Layne: An Introduction


My name is Layne. I go by the pronouns they, them, and their, and I identify as trans- masculine. I am twenty eight years old. Identifying as trans-masculine is new for me, I’ve just recently discovered this part of myself. I was born in Orange County, California and I lived there until I was six years old. From there my family and I moved to Tucson, AZ where we lived until I was twelve and then moved one more time to Oldham County, KY. I am currently living in Durham, NC. I’ve noticed something different about myself since I was five. I noticed an attraction to women from a very early age. However, it wasn’t until I was twenty three years old that I pulled the word lesbian out of my throat. This way of identifying was the most natural identification I had at the time, but even that didn’t feel right.

Fast forward through five years of life happening, break ups, and growth, and here we are. Back in December of 2014 I started dating someone who identified as trans-masculine. I looked up the word to help further understand him. This word and its definition was enough to not only understand him but also myself. The definition of the word goes as follows: Trans-masculine is a term used to describe those who were assigned female at birth, but identify as more male than female. Trans-masculine is often used as a catch-all term for all people assigned female at birth who identify as masculine of center, including trans-men, but the adoption of the term as an identity is a matter of personal preference. Those who identify as trans-masculine, as opposed to simply as FTM or a man, trans or otherwise, often place themselves masculine of center- that is, they identify more closely with maleness than femaleness, and generally desire a physical appearance that reflects this identification, but do not identify as wholly male or as a man. This identity is similar to that of a demi-guy in that demi-guys often identify with maleness or masculinity, but only partially. It should be noted that trans-masculine is not a descriptor of gender expression but of identity. Trans-masculine people do not necessarily have to be stereotypically masculine in their interests or even presentation.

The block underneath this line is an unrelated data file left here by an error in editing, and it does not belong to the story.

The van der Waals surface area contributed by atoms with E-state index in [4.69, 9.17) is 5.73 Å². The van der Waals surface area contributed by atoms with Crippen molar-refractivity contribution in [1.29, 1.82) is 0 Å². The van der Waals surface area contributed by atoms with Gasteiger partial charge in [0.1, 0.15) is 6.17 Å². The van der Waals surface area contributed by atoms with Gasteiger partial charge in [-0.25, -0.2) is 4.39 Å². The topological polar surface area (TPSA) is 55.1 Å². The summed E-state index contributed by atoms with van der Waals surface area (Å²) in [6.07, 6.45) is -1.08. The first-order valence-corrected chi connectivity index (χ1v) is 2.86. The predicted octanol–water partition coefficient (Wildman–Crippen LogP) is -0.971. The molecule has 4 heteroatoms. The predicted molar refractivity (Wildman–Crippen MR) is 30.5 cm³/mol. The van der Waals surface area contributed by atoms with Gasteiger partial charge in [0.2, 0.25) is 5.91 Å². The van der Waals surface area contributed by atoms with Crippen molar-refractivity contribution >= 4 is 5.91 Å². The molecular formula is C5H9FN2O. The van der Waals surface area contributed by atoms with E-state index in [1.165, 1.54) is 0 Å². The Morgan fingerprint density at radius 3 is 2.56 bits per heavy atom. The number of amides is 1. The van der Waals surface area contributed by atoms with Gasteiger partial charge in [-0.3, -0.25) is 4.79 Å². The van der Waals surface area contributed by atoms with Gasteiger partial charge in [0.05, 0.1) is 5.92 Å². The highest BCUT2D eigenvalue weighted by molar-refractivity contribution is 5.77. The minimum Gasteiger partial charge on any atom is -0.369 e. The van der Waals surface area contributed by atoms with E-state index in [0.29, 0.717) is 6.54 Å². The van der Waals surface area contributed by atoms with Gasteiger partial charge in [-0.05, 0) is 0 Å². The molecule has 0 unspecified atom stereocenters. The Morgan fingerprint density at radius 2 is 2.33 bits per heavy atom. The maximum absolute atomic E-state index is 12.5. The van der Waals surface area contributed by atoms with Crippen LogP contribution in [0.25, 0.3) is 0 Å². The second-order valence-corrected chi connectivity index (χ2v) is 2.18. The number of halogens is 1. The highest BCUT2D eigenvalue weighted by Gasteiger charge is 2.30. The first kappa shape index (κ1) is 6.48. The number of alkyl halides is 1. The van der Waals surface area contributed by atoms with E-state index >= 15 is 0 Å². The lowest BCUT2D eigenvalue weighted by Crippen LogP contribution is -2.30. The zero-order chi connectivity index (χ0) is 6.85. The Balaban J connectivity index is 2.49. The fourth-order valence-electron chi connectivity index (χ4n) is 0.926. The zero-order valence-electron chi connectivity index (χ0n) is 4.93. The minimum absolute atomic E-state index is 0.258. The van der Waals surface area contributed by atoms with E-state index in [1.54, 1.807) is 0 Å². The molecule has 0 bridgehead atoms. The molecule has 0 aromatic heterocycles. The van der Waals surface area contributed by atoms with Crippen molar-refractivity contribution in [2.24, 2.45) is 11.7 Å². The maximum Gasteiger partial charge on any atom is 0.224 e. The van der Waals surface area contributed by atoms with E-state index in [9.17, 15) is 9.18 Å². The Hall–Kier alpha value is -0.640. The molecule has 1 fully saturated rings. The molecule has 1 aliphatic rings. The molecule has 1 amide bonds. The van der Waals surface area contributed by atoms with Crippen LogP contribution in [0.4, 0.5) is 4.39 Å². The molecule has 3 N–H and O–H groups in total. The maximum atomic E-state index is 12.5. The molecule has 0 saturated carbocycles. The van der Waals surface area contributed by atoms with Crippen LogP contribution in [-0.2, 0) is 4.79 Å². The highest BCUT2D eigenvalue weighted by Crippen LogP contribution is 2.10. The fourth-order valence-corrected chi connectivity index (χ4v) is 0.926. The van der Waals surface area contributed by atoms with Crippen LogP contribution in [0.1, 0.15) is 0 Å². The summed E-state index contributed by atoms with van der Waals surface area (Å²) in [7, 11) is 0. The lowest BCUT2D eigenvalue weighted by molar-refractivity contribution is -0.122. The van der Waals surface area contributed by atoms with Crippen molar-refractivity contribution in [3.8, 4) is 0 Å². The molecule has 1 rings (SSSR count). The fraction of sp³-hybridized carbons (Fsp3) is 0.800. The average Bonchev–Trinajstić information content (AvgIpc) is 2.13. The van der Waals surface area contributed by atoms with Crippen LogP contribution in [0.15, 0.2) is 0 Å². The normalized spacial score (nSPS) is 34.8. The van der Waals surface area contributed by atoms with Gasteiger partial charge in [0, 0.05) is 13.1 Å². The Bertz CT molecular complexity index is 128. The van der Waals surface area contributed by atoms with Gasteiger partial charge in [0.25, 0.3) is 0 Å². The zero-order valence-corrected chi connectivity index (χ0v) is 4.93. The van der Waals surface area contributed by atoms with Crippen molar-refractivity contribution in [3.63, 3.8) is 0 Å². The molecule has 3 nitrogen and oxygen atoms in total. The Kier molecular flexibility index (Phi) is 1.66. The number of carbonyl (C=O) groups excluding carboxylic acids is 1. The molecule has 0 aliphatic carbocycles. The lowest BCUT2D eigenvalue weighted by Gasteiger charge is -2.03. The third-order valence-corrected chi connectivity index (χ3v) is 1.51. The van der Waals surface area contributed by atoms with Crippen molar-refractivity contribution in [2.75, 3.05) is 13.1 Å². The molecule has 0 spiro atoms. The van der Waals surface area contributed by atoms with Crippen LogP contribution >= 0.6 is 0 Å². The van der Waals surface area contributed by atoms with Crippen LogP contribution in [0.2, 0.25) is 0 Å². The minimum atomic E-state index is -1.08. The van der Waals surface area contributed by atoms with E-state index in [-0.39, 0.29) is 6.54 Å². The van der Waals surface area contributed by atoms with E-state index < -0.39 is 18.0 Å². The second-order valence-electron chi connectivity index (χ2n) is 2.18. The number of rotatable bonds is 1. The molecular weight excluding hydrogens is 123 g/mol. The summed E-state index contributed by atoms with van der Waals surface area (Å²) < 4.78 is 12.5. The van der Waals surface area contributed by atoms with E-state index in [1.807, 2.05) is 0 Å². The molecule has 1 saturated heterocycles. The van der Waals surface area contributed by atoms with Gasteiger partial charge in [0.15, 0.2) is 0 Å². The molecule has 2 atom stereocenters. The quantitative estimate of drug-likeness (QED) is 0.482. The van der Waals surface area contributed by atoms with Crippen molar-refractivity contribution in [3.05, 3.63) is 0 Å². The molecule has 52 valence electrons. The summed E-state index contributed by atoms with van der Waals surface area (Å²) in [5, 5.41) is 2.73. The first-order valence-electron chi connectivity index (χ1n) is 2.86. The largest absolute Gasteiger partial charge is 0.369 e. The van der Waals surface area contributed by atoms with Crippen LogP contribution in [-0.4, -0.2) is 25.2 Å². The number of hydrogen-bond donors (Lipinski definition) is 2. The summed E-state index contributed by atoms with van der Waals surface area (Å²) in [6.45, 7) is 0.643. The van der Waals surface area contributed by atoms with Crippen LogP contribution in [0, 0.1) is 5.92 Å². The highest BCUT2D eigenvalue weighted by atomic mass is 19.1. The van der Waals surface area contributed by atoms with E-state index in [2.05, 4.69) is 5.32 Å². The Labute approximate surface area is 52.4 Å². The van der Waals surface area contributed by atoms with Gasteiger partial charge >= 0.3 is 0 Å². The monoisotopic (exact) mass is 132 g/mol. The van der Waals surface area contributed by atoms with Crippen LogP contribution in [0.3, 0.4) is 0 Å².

After reading this, everything about myself fell into place. I’m not on hormones yet. I have only ever been comfortable in masculine presentation so nothing has changed physically but I have a more in-depth understanding of myself and the Trans community as a whole. I am looking forward to the possibilities and the further exploration of who I am and who I am yet to become.

There is more to me aside from how I identify and where I have lived. I’ve been writing since the age of twelve. I am a poet and I am active in the slam community. For me, writing has always been an outlet for anything that was going wrong in my life. A notebook and a pen were two staples in my life that I could always turn to. I highly recommend that if you are going through something, write. I enjoy photography and could not live my life without music. I have been saved more than once by music and writing.

I am a creative person and a work of heart. I try my best every day to make someone else’s day better and leave the world a little better than I found it whenever possible. I hope someday, we can come to a point where everyone on this planet is simply, a human being. We are all in the same boat, fighting the same war.

I am looking forward to writing for Planet Transgender and I hope you enjoy what you read from me. This is going to be an exciting year and I hope you enjoy having me on board.



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